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July 2010

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Veer –Nothing heroic about this one.

There are some movies which you love, some you hate, some which you feel like killing yourself after, some which make you question the point of living.


And then, there is Veer.


When cinema reaches the epitome of blabbering nonsense and lack of ideas, it creates a movie like Veer. A movie which the Censor boards should have banned, in the interest of public sanity if not anything else.


I had really no intention of watching Veer whatsoever. Seriously, the promos were horrible enough to make me steer clear of this catastrophe. But ofcourse, the worlsd had other ideas for me. Which is probably why I found myself sitting on Sunday evening, in front of the television, witnessing the wonderousness of this movie.


3 hours later, my brain feels violated.


To avoid going through the pain of recounting the movie again (it persists as a horror in my vivid memory), I will paste a short run of mill summary here.

Veer is a period film with an epic feel. The film is set in the era of 1875 and is based on the love story of a warrior “Veer” and his clan of the fearless Pindhari warriors of the 19th century.
From the misty pages of history comes a story of extreme valour, fierce pride and poignant love. As the British enslave India with their devious Divide and Rule policy, kings and nawabs fall to their guile and cunning, and entrust their precious kingdom to the foreigners.
Except for the brave Pindaris, who prefer death to dishonour and will fight to their last breath to save their land....their mother. The bravest, the toughest, the strongest of the Pindaris is Veer. As Veer takes on the might of the British Empire, he also has to fight the conniving King of Madavgarh as well his own jealous tribesmen. But then the stakes are high.... At stake is his love for princess Yashodhara, daughter of his sworn enemy... At stake is his thirst to avenge his father's dishonour....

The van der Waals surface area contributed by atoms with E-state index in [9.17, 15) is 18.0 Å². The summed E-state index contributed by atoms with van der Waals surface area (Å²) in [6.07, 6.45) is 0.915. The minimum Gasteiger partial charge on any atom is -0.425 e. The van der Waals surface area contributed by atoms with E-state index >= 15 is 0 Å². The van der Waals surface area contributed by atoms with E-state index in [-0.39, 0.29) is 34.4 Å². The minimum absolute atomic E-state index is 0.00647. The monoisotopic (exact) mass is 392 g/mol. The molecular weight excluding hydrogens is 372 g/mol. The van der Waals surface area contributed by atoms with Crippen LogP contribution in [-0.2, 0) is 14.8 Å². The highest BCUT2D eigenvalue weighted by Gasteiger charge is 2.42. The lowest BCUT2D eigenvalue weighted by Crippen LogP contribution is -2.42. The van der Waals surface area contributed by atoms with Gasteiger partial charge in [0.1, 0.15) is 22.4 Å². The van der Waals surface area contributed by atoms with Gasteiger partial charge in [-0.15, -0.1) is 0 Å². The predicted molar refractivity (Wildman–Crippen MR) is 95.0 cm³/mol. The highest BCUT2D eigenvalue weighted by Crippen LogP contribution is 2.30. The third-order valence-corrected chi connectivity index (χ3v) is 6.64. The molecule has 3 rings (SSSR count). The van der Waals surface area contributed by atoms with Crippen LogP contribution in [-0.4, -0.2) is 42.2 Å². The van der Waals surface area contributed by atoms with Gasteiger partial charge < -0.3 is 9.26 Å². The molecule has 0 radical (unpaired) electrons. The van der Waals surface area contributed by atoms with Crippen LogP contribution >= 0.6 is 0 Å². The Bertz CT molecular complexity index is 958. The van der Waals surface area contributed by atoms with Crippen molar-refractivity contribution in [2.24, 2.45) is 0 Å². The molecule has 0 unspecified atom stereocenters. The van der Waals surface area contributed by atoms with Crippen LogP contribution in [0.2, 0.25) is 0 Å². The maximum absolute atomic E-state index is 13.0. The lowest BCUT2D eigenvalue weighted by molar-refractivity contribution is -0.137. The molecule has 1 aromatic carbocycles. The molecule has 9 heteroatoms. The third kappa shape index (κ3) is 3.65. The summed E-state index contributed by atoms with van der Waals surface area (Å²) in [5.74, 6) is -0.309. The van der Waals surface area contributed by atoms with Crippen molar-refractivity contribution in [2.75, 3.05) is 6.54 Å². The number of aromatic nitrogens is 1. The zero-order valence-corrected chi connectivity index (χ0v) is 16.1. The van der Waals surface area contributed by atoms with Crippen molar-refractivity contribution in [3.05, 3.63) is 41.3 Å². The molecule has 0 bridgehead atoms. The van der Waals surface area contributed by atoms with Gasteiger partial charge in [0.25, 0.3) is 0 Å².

At stake is his very existence itself.... Cannons roar, swords clash in fierce battle, the dead pile up....And when the dust settles down on the blood soaked land...one valiant warrior stands head and shoulders above them all - Veer!


Whatever. I dont which was the worst part of the movie. Salman Khan and his horrible dialogue delivery, or his epically failed attempts at suaveness and mystery. Or the complete disregard of history and indian culture very obviously a product of horrendously lacking research work. Or even the bend bending dialogues which made no sense whatever.

Yuck. Even thuinking about this gives me the creeps. I dont think I can review this ‘artistic peice of work’.

It will take me a few years before I get out the shock of watching this movie.